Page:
## Examples for Assignment 2

Note: You can hover on any image to see the original high resolution version.

### Rotation

` rotate( mesh, rotate )`
Rotates a mesh ( or a selected part ) around an axis by number specified in the sliders. The unit used for rotation is radians.
 cube.obj rotateX -0.8 cube.obj (selection) rotateX -0.8

### Twist

` twist( mesh, factor )`
Rotates all vertices v along the Y axis by v.position.y * factor. The units are again radians.
 large_cube.obj twist 1 large_cube.obj twist 2

### Inflate

` inflate( mesh, factor )`
Moves all vertices in the direction of their respective vertex normals, proportional to a factor. For the cube, this operation will give a scaling effect.
 cube.obj inflate -1 cube.obj inflate 1 hand.obj inflate -0.1 hand.obj inflate 0.1
It is possible to augment this operation by averageEdgeLength. This will give nicer results for the inflated hand - the creases are better preserved, and the inflate operation is now aware of the mesh scale.
 cube.obj inflate -1 cube.obj inflate 1 hand.obj inflate -1 hand.obj inflate 1

### Noise

` twist( mesh, factor )`
Moves all vertices in the direction of their respective vertex normals, proportional to mesh.averageEdgeLength(v) * factor * randomIn( -1, 1 ).
 large_cube.obj noise 0.5 large_cube.obj noise 1

### Smooth

` smooth( mesh, iter )`
This operation needs to be applied iter number of times. For each iteration, the vertices should be moved to the weighted average of itself and its neighbors. Be careful when updating the position. During a single iteration you want to use original positions throughout the entire computation. Update the actual positions of the vertices only after all new locations have been calculated.
 large_cube.obj smooth 1 large_cube.obj smooth 10 cheetah.obj smooth 1 cheetah.obj smooth 10

### Sharpen

` sharpen( mesh, iter )`
This operation needs to be applied iter number of times, similarly to smooth. If you are having display issues consider checking triangulate. ( Assuming you have implemented the triangulate filter )
 cheetah.obj sharpen 0 cheetah.obj sharpen 1 cheetah.obj sharpen 2 cheetah.obj sharpen 3

### Curvature

` curvature( mesh )`
Depending on your choice of visualization, your results might vary greatly from this. However for the cheetah, what you should be seeing is high curvature values (bright yellow in our visualization) in places like the claws, nostrils or ears, and low curvature values (blue in our visualization) around the claws. This is due to the fact that Gaussian curvature is defined as product of principal curvatures. Your final colors will vary depending on what method you use to map the curvature to a suitable range for the colors. Notice that for the cube, all the vertices have the same value so they are all mapped to mid gray.
 cube.obj curvature cheetah.obj curvature cow.obj curvature

### Truncate

` truncate( mesh, factor )`
Creates an effect where each vertex is "cut off". It is possible to accomplish this using the splitEdge() and splitFace() functions. Topologically we are only adding vertices, so there is no need to remove any vertices. Think about the necessary topological and geometrical changes.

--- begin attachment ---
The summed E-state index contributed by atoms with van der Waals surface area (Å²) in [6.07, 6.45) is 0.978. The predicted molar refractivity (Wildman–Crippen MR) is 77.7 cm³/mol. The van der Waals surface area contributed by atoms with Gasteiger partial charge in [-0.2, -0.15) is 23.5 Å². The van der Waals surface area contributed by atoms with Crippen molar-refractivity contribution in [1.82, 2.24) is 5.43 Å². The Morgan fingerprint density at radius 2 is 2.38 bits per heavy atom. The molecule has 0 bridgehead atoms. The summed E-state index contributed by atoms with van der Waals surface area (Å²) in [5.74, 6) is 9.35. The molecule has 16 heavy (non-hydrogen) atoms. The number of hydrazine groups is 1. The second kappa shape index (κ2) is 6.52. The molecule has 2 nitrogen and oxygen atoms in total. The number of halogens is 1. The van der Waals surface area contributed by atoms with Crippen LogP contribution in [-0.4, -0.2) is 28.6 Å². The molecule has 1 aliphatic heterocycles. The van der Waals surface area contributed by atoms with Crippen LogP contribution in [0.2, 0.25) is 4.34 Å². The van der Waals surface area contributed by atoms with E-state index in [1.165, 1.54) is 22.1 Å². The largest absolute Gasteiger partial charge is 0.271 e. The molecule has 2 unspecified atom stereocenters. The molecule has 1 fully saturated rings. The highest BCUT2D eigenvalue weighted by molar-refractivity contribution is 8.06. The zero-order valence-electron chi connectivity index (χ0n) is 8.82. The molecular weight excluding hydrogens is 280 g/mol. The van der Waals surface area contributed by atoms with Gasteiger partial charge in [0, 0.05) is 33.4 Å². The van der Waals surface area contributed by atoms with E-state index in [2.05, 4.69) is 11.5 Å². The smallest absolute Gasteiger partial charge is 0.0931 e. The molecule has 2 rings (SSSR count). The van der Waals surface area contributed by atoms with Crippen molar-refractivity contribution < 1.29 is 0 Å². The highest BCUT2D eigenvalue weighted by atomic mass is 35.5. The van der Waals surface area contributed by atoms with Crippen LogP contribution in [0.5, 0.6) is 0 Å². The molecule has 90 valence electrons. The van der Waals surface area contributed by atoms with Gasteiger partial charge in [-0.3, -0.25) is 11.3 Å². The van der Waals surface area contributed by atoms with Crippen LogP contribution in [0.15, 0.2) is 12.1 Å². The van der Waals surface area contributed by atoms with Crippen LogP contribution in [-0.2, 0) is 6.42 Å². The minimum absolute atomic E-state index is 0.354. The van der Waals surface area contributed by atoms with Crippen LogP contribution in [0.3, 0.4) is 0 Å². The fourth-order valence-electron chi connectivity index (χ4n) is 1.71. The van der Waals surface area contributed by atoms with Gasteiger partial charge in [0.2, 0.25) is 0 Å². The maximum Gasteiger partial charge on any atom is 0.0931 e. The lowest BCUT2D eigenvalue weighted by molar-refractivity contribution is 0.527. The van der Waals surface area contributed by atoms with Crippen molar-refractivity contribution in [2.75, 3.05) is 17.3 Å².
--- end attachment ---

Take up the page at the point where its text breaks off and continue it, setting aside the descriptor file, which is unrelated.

cube.obj truncate 0.2 cube.obj truncate 0.4 cube.obj (selected) truncate 0.4

### Extrude

` extrude( mesh, factor )`
The vertices of each face should be duplicated and moved along the normal of the face. The original face should be attached to the duplicated vertices. The set of original vertices and duplicated vertices should be connected together by new faces. This feature requires you to modify the half edge data structure by using the splitFaceMakeEdge(...), joinEdgeKillVertex( v1, v2, v3 ), and splitEdgeMakeVertex( v1, v2, f ) functions. Make sure you familiarize yourself with these functions before starting to code this one!
 cube.obj extrude 1 cube.obj (selected) extrude 1

### Bevel

` bevel( mesh, factor )`
Creates the effect where each edge is "cut off". Please refer to the precept 5 slides for some tips on implementing this feature.
 cube.obj bevel 0.2 dodacahedron.obj bevel 0.2 tetrahedron.obj bevel 0.2 cube.obj bevel 0.2 dodacahedron.obj bevel 0.2 tetrahedron.obj bevel 0.2

### Split Long Edges

` splitLong( mesh, factor )`
Splits the longest edge in the mesh. Depending on the choice of which vertices you selected to connect to a newly created one, you can obtain different results. Notice that as you go through the iterations one of the newly added edges might be the longest one.
 cube.obj splitLong 0.1 cube.obj splitLong 0.5 cube.obj splitLong 1.0

### Triangle Topology

` triSubdiv( mesh, levels )`
Splits each face into triangles. This effect is applied levels number of times. The mesh should be triangulated before using this function. In the example images, the input tetrahedron has been scaled (5) and rotated (1.57) for visualization purposes.
 tetrahedron.obj triSubdiv 1 tetrahedron.obj triSubdiv 3

### Loop Subdivision

` loop( mesh, levels )`
Splits each face into triangles. This effect is applied levels number of times. The mesh should be triangulated before using this function. In the example images, the input tetrahedron has been scaled (10) and rotated (1.57) for visualization purposes. In these examples, we have used Warren weights.
 tetrahedron.obj triSubdiv 1 tetrahedron.obj triSubdiv 3 cheetah.obj triSubdiv 1 cheetah.obj triSubdiv 3 tetrahedron.obj triSubdiv 1 tetrahedron.obj triSubdiv 3 cheetah.obj triSubdiv 1 cheetah.obj triSubdiv 3

` quadSubdiv( mesh, levels )`
` catmullClark( mesh, levels )`